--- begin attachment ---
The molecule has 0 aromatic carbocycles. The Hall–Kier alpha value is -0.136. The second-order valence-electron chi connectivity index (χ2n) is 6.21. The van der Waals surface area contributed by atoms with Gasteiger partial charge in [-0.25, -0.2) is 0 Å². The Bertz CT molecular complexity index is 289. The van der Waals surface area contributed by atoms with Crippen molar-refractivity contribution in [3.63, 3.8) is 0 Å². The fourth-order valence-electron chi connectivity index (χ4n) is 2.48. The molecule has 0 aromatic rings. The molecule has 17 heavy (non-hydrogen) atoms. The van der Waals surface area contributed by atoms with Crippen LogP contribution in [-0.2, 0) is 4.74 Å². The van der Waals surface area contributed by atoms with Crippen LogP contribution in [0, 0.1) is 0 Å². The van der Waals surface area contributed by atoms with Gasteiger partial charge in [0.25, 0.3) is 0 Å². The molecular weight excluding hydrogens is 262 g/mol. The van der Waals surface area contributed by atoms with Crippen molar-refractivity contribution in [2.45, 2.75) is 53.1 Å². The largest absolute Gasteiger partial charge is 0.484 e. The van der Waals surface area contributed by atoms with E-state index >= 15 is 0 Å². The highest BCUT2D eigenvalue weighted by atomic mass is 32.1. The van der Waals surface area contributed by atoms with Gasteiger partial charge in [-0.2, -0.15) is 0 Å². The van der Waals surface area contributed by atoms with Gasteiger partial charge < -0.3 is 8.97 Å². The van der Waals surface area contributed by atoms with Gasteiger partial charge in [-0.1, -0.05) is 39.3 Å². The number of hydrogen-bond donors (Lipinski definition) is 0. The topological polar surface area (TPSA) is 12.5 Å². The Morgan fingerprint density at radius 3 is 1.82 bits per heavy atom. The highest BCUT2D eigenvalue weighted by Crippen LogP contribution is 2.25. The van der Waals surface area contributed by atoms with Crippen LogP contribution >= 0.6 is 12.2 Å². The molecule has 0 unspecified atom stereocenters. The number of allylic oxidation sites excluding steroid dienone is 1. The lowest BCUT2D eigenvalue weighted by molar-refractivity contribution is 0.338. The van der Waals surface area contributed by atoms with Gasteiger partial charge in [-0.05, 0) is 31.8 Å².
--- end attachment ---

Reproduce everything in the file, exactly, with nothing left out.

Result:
The molecule has 0 aromatic carbocycles. The Hall–Kier alpha value is -0.136. The second-order valence-electron chi connectivity index (χ2n) is 6.21. The van der Waals surface area contributed by atoms with Gasteiger partial charge in [-0.25, -0.2) is 0 Å². The Bertz CT molecular complexity index is 289. The van der Waals surface area contributed by atoms with Crippen molar-refractivity contribution in [3.63, 3.8) is 0 Å². The fourth-order valence-electron chi connectivity index (χ4n) is 2.48. The molecule has 0 aromatic rings. The molecule has 17 heavy (non-hydrogen) atoms. The van der Waals surface area contributed by atoms with Crippen LogP contribution in [-0.2, 0) is 4.74 Å². The van der Waals surface area contributed by atoms with Crippen LogP contribution in [0, 0.1) is 0 Å². The van der Waals surface area contributed by atoms with Gasteiger partial charge in [0.25, 0.3) is 0 Å². The molecular weight excluding hydrogens is 262 g/mol. The van der Waals surface area contributed by atoms with Crippen molar-refractivity contribution in [2.45, 2.75) is 53.1 Å². The largest absolute Gasteiger partial charge is 0.484 e. The van der Waals surface area contributed by atoms with E-state index >= 15 is 0 Å². The highest BCUT2D eigenvalue weighted by atomic mass is 32.1. The van der Waals surface area contributed by atoms with Gasteiger partial charge in [-0.2, -0.15) is 0 Å². The van der Waals surface area contributed by atoms with Gasteiger partial charge < -0.3 is 8.97 Å². The van der Waals surface area contributed by atoms with Gasteiger partial charge in [-0.1, -0.05) is 39.3 Å². The number of hydrogen-bond donors (Lipinski definition) is 0. The topological polar surface area (TPSA) is 12.5 Å². The Morgan fingerprint density at radius 3 is 1.82 bits per heavy atom. The highest BCUT2D eigenvalue weighted by Crippen LogP contribution is 2.25. The van der Waals surface area contributed by atoms with Crippen LogP contribution >= 0.6 is 12.2 Å². The molecule has 0 unspecified atom stereocenters. The number of allylic oxidation sites excluding steroid dienone is 1. The lowest BCUT2D eigenvalue weighted by molar-refractivity contribution is 0.338. The van der Waals surface area contributed by atoms with Gasteiger partial charge in [-0.05, 0) is 31.8 Å².